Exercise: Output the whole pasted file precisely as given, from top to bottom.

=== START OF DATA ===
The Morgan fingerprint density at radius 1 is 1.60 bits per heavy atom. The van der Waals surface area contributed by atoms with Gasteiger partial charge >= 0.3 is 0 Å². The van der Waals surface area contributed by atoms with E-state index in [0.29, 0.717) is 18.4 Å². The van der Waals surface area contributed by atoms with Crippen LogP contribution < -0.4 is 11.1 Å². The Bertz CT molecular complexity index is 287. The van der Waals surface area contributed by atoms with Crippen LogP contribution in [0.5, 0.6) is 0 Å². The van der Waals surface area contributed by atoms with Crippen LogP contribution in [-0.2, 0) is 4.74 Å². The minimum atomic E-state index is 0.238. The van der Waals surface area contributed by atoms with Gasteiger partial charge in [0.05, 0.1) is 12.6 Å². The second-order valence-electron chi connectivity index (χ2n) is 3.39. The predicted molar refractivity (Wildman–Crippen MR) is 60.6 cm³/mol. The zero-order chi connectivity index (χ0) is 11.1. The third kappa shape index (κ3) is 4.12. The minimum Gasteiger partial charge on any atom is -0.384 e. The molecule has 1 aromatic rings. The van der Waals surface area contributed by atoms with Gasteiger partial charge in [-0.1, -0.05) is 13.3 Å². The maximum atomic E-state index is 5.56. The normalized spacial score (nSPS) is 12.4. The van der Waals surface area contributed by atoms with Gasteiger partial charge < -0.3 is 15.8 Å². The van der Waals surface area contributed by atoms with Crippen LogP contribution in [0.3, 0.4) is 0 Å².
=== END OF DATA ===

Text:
The Morgan fingerprint density at radius 1 is 1.60 bits per heavy atom. The van der Waals surface area contributed by atoms with Gasteiger partial charge >= 0.3 is 0 Å². The van der Waals surface area contributed by atoms with E-state index in [0.29, 0.717) is 18.4 Å². The van der Waals surface area contributed by atoms with Crippen LogP contribution < -0.4 is 11.1 Å². The Bertz CT molecular complexity index is 287. The van der Waals surface area contributed by atoms with Crippen LogP contribution in [0.5, 0.6) is 0 Å². The van der Waals surface area contributed by atoms with Crippen LogP contribution in [-0.2, 0) is 4.74 Å². The minimum atomic E-state index is 0.238. The van der Waals surface area contributed by atoms with Gasteiger partial charge in [0.05, 0.1) is 12.6 Å². The second-order valence-electron chi connectivity index (χ2n) is 3.39. The predicted molar refractivity (Wildman–Crippen MR) is 60.6 cm³/mol. The zero-order chi connectivity index (χ0) is 11.1. The third kappa shape index (κ3) is 4.12. The minimum Gasteiger partial charge on any atom is -0.384 e. The molecule has 1 aromatic rings. The van der Waals surface area contributed by atoms with Gasteiger partial charge in [-0.1, -0.05) is 13.3 Å². The maximum atomic E-state index is 5.56. The normalized spacial score (nSPS) is 12.4. The van der Waals surface area contributed by atoms with Gasteiger partial charge < -0.3 is 15.8 Å². The van der Waals surface area contributed by atoms with Crippen LogP contribution in [0.3, 0.4) is 0 Å².